Let’s say the price of EUR/USD is 1.2040. You want to either buy at 1.2095 over the resistance level in anticipation of a breakout or initiate a selling position if the price falls below 1.1985.
The understanding is that if 1.2095 is reached, your buy order will be triggered and the 1.1985 sell order will be automatically canceled.
An OTO is the opposite of the OCO, as it only puts on orders when the parent order is triggered.
You set an OTO order when you want to set profit taking and stop loss levels ahead of time, even before you get in a trade.
For example, USD/CHF is currently trading at 1.2000. You believe that once it hits 1.2100, it will reverse and head downwards but only up to 1.1900.
In order to catch the move while you are away, you set a sell limit at 1.2000 and at the same time, place a related buy limit at 1.1900, and just in case, place a stop-loss at 1.2100.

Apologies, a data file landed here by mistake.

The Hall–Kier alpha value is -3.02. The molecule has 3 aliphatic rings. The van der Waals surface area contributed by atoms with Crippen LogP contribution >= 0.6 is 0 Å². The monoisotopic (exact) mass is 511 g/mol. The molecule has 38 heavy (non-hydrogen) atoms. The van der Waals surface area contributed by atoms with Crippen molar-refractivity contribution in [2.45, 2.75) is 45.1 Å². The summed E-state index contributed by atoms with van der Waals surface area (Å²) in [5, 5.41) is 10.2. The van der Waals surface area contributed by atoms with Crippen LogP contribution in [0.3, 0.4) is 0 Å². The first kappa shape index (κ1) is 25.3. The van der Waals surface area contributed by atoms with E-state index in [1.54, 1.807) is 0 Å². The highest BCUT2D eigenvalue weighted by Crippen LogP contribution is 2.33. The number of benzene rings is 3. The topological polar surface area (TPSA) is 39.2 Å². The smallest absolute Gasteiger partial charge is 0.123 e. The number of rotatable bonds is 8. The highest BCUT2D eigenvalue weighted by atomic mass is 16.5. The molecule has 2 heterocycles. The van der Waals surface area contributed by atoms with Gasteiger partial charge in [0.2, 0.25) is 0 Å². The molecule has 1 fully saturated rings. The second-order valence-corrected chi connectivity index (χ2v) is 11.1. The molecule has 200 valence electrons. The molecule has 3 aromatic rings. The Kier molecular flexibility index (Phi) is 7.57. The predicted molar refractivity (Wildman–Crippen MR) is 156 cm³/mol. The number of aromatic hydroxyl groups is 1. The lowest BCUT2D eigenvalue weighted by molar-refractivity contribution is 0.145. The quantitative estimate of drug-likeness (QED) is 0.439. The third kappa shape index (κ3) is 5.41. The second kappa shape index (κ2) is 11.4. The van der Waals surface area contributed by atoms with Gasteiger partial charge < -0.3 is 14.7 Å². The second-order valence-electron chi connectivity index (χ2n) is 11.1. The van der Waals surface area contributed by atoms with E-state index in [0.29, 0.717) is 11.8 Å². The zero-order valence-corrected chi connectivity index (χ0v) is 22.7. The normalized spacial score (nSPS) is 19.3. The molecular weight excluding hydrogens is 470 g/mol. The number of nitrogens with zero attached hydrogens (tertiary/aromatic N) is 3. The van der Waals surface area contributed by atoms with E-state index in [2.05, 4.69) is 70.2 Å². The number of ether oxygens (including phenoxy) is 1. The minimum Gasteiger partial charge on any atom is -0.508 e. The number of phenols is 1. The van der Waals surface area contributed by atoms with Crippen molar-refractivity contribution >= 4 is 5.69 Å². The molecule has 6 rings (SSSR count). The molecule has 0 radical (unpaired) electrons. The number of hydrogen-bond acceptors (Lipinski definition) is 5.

As an OTO, both the buy limit and the stop-loss orders will only be placed if your initial sell order at 1.2000 gets triggered.
The basic forex order types (market, limit entry, stop-entry, stop loss, and trailing stop) are usually all that most traders ever need.
Here’s a cheat sheet (current price is the blue dot):
Unless you are a veteran trader (don’t worry, with practice and time you will be), don’t get fancy and design a system of trading requiring a large number of Forex orders sandwiched in the market at all times.
Stick with the basic stuff first.
Make sure you fully understand and are comfortable with your broker’s order entry system before executing a trade.
Also, always check with your broker for specific order information and to see if any rollover fees will be applied if a position is held longer than one day.
Keeping your ordering rules simple is the best strategy.
DO NOT trade with real money until you have an extremely high comfort level with the trading platform you are using and its order entry system. Erroneous trades are more common than you think!